curl https://aws-data-analytics-workshops.s3.amazonaws.com/athena-workshop/scripts/AthenaUDFHandler.java > athena-udfs/src/main/java/com/amazonaws/athena/connectors/udfs/AthenaUDFHandler.java

After copying the file, you can open it in the AWS Cloud9 IDE to see its contents.

  1. To build the JAR file, save the file and run mvn clean install to build your project:
    cd ~/environment/aws-athena-query-federation/athena-udfs/
    
    mvn clean install

After it successfully builds, a JAR file is created in the target folder of your project named artifactId-version.jar, where artifactId is the name you provided in the Maven project, for example, athena-udfs.

  1. From the athena-udfs directory, run the following code to publish the connector to your private AWS Serverless Application Repository. The S3_BUCKET_NAME in the command is the Amazon Simple Storage Service (Amazon S3) location where a copy of the connector’s code is stored for the AWS Serverless Application Repository to retrieve it.
../tools/publish.sh S3_BUCKET_NAME athena-udfs

This allows users with relevant permission levels to deploy instances of the connector via a one-click form.

When the connector is published successfully, it looks like the following screenshot.

To see AthenaUserDefinedFunctions, choose the link shown in the terminal after the publish is successful or navigate to the AWS Serverless Application Repository by choosing Available Applications, Private applications.

Setting up the UDF connector

Now that the UDF connector code is published, we can install the UDF connector to use with Athena.

  1. Choose the AthenaUserDefinedFunctions application listed on the Private applications section in the AWS Serverless Application Repository.
  2. For Application name, leave it as the default name AthenaUserDefinedFunctions.
  3. For SecretNameorPrefix, enter a secret name if you have already saved it in AWS Secrets Manager; otherwise, enter database-*.
  4. For LambdaFunctionName, enter customudf.
  5. Leave the remaining fields as default.
  6. Select I acknowledge that this app creates custom IAM roles.
  7. Choose Deploy.

Querying with UDF in Athena

Now that the UDF connector code is deployed, we can run Athena queries that use the UDF.

If you ran the CloudFormation template from Part 1 of this blog series, the AmazonAthenaPreviewFunctionality workgroup was already created. If not, choose Create Workgroup on the Athena console and create a workgroup named AmazonAthenaPreviewFunctionality and set up your query result location in Amazon S3.

To proceed, make sure you are in the workgroup AmazonAthenaPreviewFunctionality. If not, choose the workgroup AmazonAthenaPreviewFunctionality and choose Switch workgroup.

You can now run a query to use the Redact UDF to mask sensitive information from PII columns. To show the comparison, we have included the PII column and masked data as part of the query results. If you ran the CloudFormation template from Part 1 of this series, you can navigate to the Saved Queries on the Athena console and choose RedactUdfCustomerAddress.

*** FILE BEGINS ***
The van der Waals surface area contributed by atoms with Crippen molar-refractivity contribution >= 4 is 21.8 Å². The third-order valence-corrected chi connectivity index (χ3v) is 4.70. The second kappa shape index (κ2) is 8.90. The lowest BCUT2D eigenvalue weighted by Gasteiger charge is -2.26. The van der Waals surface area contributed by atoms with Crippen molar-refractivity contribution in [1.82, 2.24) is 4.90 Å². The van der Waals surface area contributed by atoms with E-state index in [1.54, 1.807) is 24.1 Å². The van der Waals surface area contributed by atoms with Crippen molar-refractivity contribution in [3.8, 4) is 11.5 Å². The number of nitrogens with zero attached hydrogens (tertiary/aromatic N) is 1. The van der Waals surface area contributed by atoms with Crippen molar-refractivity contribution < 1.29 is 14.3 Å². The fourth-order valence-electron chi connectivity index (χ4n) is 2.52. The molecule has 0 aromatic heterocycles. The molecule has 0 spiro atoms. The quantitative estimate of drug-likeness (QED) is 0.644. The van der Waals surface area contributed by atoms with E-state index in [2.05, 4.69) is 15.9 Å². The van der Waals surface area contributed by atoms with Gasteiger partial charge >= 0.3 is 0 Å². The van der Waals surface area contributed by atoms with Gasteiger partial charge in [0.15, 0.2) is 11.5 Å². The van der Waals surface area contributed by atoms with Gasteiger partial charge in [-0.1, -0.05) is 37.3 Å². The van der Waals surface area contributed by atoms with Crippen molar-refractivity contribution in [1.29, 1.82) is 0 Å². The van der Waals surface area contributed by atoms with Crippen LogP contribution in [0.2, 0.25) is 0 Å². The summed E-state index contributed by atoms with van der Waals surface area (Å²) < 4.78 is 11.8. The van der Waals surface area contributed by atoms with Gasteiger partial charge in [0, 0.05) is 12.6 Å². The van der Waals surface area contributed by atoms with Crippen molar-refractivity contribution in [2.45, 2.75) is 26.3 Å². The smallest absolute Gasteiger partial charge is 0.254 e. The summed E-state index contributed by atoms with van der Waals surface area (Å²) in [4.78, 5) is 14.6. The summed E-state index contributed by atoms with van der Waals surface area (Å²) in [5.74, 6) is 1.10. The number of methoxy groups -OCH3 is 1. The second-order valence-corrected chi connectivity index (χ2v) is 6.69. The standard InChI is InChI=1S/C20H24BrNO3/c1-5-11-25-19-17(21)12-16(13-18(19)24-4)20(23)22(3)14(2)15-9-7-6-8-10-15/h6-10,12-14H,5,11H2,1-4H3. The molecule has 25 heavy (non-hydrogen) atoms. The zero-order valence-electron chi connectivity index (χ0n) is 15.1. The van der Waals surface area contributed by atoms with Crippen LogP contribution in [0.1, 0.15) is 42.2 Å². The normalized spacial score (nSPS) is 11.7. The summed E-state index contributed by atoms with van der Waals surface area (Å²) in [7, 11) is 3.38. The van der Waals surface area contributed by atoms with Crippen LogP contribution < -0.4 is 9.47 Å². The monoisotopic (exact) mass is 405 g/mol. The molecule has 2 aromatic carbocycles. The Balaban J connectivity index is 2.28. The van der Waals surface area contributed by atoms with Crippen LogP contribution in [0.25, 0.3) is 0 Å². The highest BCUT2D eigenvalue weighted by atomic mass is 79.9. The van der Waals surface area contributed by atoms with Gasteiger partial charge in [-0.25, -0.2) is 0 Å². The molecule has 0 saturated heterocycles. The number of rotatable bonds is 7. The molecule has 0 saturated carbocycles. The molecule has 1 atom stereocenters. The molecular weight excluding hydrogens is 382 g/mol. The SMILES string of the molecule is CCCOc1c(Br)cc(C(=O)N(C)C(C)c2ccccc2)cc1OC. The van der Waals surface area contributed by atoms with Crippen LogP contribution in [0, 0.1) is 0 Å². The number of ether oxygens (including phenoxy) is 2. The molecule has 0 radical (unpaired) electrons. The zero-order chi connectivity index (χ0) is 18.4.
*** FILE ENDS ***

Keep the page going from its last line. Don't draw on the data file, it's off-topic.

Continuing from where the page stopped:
The following screenshot shows your query.

After the query runs, you should see results like the following screenshot. The redact_name, redact_phone, and redact_address columns only show the last four characters.

Cleaning up

To clean up the resources created as part of your CloudFormation template, complete the following steps:

  1. On the Amazon S3 console, empty and delete the bucket athena-federation-workshop-<account-id>.
  2. If you’re using the AWS CLI, delete the objects in the athena-federation-workshop-<account-id> bucket with the following code (make sure you’re running this command on the correct bucket):
     aws s3 rm s3://athena-federation-workshop-<account-id> --recursive
  1. Use the AWS CloudFormation console or AWS CLI to delete the stacks Athena-Federation-Workshop and serverlessrepo-AthenaUserDefinedFunctions

Summary

In this post, you learned about Athena user-defined functions, how to create your own UDF, and how to deploy it to a private AWS Serverless Application Repository. You also learned how to configure the UDF and use it in your Athena queries. In the next post of this series, we discuss and demonstrate how to use a machine learning (ML) anomaly detection model developed on Amazon SageMaker and use that model in Athena queries to invoke an ML inference function to detect anomaly values in our orders dataset.


About the Authors


Saurabh Bhutyani is a Senior Big Data specialist solutions architect at Amazon Web Services. He is an early adopter of open source Big Data technologies. At AWS, he works with customers to provide architectural guidance for running analytics solutions on Amazon EMR, Amazon Athena, AWS Glue, and AWS Lake Formation.

 

 


Amir Basirat is a Big Data specialist solutions architect at Amazon Web Services,
focused on Amazon EMR, Amazon Athena, AWS Glue and AWS Lake Formation, where he helps customers craft distributed analytics applications on the AWS platform. Prior to his AWS Cloud journey, he worked as a Big Data specialist for different technology companies. He also has a PhD in computer science, where his research was primarily focused on large-scale distributed computing and neural networks.